And then there were two. When Villanova plays Michigan tonight, it will be the first 1 seed versus 3 seed match-up since 1990 (when 1st-seeded UNLV defeated 3rd-seeded Duke), and if that game is any indication of how tonight will play out, Villanova will win its 2nd national championship in three years and its 3rd in school history. If Michigan wins, however, it will be its first since 1989 and its 2nd in school history.
In my last blog (“High Seeds Bring High Expectations”) I explained how far you should expect your team to advance and how many games you should expect it to win. I won’t regurgitate my last blog, but I will repeat some of what was said in that blog.
Odds are, your team didn’t win as many games as you would’ve liked, but did it at least win as many as it should have?
Seed Expectation Wins
1 Final Four 4
2 Elite Eight 3
3, 4 Sweet Sixteen 2
5, 6, 7, 8 Round of Thirty-Two 1
9, 10, 11, 12, 13, 14, 15, 16 None 0
According to this table, eight teams met expectations by winning as many games as they were supposed to win: Kansas (1), Duke (2), Gonzaga (4), Ohio State (5), Florida (6), Houston (6), Rhode Island (7), and Seton Hall (8). In addition, since the 9 seeds and lower weren’t expected to win any games, 23 of them (out of 32 teams) performed as expected.
Fifteen teams failed to meet expectations: Arizona (4), Arkansas (7), Auburn (4), Cincinnati (2), Creighton (8), Miami (Florida) (6), Michigan State (3), Missouri (8), North Carolina (2), Tennessee (3), Texas Christian University (6), Virginia (1), Virginia Tech (8), Wichita State (4), and Xavier (1).
Fifteen teams exceeded expectations: Alabama (9), Buffalo (13), Butler (10), Clemson (5), Florida State (9), Kansas State (9), Kentucky (5), Loyola (Chicago) (11), Marshall (13), Michigan (3), Nevada (7), Syracuse (11), Texas A&M (7), University of Maryland, Baltimore County (UMBC) (16), and Villanova (1).
Biggest Winners and Losers
No win was bigger than UMBC’s. The Retrievers weren’t expected to win a single game, but they did. And made history as the first 16 seed to beat a 1 seed! There were other first-round surprises by teams expected to go winless. The 13th-seeded Buffalo Bulls shellacked 4th-seeded Arizona, and the 13th-seeded Marshall Thundering Herd beat 4th-seeded Wichita State.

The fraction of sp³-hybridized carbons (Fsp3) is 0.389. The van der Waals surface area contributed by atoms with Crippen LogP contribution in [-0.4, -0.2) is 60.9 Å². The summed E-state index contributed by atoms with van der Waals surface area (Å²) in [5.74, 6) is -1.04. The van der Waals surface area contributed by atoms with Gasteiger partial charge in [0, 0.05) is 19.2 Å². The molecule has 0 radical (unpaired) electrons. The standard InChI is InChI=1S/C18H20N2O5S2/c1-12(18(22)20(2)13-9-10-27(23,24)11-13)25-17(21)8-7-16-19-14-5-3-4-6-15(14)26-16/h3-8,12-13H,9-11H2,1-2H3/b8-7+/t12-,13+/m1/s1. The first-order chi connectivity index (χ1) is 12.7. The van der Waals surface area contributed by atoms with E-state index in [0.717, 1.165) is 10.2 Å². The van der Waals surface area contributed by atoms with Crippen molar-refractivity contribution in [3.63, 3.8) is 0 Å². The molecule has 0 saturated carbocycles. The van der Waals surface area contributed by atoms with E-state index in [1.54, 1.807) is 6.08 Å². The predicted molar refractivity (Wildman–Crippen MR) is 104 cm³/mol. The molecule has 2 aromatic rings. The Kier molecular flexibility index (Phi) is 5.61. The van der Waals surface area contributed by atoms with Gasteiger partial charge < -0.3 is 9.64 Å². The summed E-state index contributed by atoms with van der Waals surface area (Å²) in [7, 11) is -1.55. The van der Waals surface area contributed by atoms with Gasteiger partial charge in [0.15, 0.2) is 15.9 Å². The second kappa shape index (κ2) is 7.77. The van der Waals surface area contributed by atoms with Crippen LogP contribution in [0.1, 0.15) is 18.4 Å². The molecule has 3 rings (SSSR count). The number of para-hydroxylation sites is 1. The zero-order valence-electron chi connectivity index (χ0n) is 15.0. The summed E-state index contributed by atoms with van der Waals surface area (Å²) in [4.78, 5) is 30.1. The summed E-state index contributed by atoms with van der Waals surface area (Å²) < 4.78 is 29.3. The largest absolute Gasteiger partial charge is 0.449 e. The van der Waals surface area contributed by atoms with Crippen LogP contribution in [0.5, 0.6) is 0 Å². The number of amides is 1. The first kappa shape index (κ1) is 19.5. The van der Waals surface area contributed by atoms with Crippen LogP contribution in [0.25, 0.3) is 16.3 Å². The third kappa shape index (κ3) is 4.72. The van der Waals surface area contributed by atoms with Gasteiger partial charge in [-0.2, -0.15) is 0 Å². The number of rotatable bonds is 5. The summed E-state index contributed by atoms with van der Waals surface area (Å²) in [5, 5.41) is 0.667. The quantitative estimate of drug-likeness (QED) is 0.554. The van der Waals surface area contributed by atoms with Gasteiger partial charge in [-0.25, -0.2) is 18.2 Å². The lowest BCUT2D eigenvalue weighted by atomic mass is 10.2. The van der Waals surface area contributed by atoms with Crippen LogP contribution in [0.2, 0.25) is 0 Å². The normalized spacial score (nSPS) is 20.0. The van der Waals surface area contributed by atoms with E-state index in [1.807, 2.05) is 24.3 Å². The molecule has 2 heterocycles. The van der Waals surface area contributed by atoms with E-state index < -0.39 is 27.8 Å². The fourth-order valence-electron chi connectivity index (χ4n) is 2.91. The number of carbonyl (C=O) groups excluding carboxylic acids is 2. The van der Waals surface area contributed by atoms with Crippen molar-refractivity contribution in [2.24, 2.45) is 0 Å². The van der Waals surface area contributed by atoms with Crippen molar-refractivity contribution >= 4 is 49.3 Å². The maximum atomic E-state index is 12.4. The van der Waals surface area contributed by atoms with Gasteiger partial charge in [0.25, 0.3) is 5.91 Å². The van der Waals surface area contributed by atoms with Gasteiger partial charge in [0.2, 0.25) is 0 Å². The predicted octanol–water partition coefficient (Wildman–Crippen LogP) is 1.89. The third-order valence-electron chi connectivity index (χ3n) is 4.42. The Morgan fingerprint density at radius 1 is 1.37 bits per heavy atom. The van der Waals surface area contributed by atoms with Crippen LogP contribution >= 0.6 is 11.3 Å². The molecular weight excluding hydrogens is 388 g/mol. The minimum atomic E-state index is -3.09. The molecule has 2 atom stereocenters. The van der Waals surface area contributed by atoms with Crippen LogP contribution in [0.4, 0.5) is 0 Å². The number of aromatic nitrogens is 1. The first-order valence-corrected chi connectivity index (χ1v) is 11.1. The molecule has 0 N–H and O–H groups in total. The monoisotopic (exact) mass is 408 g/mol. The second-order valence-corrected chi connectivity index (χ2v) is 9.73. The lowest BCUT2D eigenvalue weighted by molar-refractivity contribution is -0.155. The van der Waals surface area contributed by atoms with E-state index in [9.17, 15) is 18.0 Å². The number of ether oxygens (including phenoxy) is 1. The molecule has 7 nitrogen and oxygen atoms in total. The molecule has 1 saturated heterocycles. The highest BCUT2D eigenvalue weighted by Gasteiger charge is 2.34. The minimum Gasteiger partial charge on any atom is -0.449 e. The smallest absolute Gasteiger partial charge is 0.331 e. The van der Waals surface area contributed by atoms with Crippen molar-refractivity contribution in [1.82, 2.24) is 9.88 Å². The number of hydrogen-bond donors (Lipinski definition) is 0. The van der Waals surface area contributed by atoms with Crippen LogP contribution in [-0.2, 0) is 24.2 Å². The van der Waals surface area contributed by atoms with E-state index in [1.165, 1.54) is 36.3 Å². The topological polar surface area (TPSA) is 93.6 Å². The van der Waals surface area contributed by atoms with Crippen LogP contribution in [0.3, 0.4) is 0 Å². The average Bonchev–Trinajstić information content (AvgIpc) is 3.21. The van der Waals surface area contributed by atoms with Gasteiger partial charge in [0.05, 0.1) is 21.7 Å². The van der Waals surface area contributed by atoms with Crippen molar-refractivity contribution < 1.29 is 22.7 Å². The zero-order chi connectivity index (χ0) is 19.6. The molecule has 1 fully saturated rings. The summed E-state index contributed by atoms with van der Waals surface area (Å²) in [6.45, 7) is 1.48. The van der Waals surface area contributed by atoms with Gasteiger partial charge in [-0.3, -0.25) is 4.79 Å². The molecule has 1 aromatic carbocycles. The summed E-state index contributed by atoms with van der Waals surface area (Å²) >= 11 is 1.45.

As I’ve said, teams seeded 9 and lower aren’t expected to win, but three of these teams got hot. Florida State and Kansas State, both 9 seeds, won three games and reached the Elite Eight. The most surprising team in this year’s tournament, however, and perhaps the biggest winner, was the Loyola (Chicago) Ramblers. An 11 seed, they won four games and reached the Final Four!
Then there were the teams that won far fewer games than expected. Virginia tops this list, of course. The 1 seed was expected to win four games and reach the Final Four, but it lost in the opening round. Cincinnati and North Carolina were close behind. The Bearcats and Tar Heels, 2 seeds expected to win three games and reach the Elite Eight, lost in the second round to 7 seeds: Cincinnati fell to Nevada, and North Carolina was routed by Texas A&M.
This year’s tournament was historic (with UMBC’s win over Virginia), and considering how many 9 seeds or lower advanced to the Elite Eight, it may have also been the most competitive. This year aside, only once in the last 20 years has the Elite Eight included more than one 9 seed or lower: Kent State (10) and Missouri (12) reached the Elite Eight in 2002. Three teams from this group reached this year’s Elite Eight—Florida State (9), Kansas State (9), and Loyola (Chicago) (11)—but unlike Kent State and Missouri, who lost their Elite Eight games, Loyola (Chicago) won its game and advanced to the Final Four.
This year proved that America’s most popular sports tournament is becoming more competitive, which will undoubtedly make it more popular. And more difficult to predict.